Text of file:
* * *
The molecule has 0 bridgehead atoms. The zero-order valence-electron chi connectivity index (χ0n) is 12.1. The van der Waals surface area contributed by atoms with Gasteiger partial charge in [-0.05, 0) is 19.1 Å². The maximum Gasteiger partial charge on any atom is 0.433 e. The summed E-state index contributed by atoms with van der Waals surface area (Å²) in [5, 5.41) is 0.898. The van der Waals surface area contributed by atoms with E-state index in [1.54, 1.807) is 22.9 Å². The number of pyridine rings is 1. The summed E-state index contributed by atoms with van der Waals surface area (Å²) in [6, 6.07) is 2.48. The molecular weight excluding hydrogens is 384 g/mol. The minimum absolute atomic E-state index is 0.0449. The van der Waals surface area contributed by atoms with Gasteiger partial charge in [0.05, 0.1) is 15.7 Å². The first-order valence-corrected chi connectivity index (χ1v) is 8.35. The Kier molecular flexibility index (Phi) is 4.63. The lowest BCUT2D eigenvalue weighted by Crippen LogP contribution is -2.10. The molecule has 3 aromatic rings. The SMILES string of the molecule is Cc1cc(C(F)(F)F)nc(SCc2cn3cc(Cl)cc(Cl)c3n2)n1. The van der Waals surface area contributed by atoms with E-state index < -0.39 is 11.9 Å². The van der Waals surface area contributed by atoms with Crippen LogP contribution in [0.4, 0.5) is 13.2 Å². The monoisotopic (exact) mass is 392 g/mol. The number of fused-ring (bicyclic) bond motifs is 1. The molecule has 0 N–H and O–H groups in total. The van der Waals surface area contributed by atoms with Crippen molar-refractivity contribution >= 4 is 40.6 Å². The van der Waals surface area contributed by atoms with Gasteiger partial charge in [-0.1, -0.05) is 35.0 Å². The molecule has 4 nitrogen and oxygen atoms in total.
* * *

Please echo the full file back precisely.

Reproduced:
The molecule has 0 bridgehead atoms. The zero-order valence-electron chi connectivity index (χ0n) is 12.1. The van der Waals surface area contributed by atoms with Gasteiger partial charge in [-0.05, 0) is 19.1 Å². The maximum Gasteiger partial charge on any atom is 0.433 e. The summed E-state index contributed by atoms with van der Waals surface area (Å²) in [5, 5.41) is 0.898. The van der Waals surface area contributed by atoms with E-state index in [1.54, 1.807) is 22.9 Å². The number of pyridine rings is 1. The summed E-state index contributed by atoms with van der Waals surface area (Å²) in [6, 6.07) is 2.48. The molecular weight excluding hydrogens is 384 g/mol. The minimum absolute atomic E-state index is 0.0449. The van der Waals surface area contributed by atoms with Gasteiger partial charge in [0.05, 0.1) is 15.7 Å². The first-order valence-corrected chi connectivity index (χ1v) is 8.35. The Kier molecular flexibility index (Phi) is 4.63. The lowest BCUT2D eigenvalue weighted by Crippen LogP contribution is -2.10. The molecule has 3 aromatic rings. The SMILES string of the molecule is Cc1cc(C(F)(F)F)nc(SCc2cn3cc(Cl)cc(Cl)c3n2)n1. The van der Waals surface area contributed by atoms with E-state index < -0.39 is 11.9 Å². The van der Waals surface area contributed by atoms with Crippen LogP contribution in [0.4, 0.5) is 13.2 Å². The monoisotopic (exact) mass is 392 g/mol. The number of fused-ring (bicyclic) bond motifs is 1. The molecule has 0 N–H and O–H groups in total. The van der Waals surface area contributed by atoms with Crippen molar-refractivity contribution >= 4 is 40.6 Å². The van der Waals surface area contributed by atoms with Gasteiger partial charge in [-0.1, -0.05) is 35.0 Å². The molecule has 4 nitrogen and oxygen atoms in total.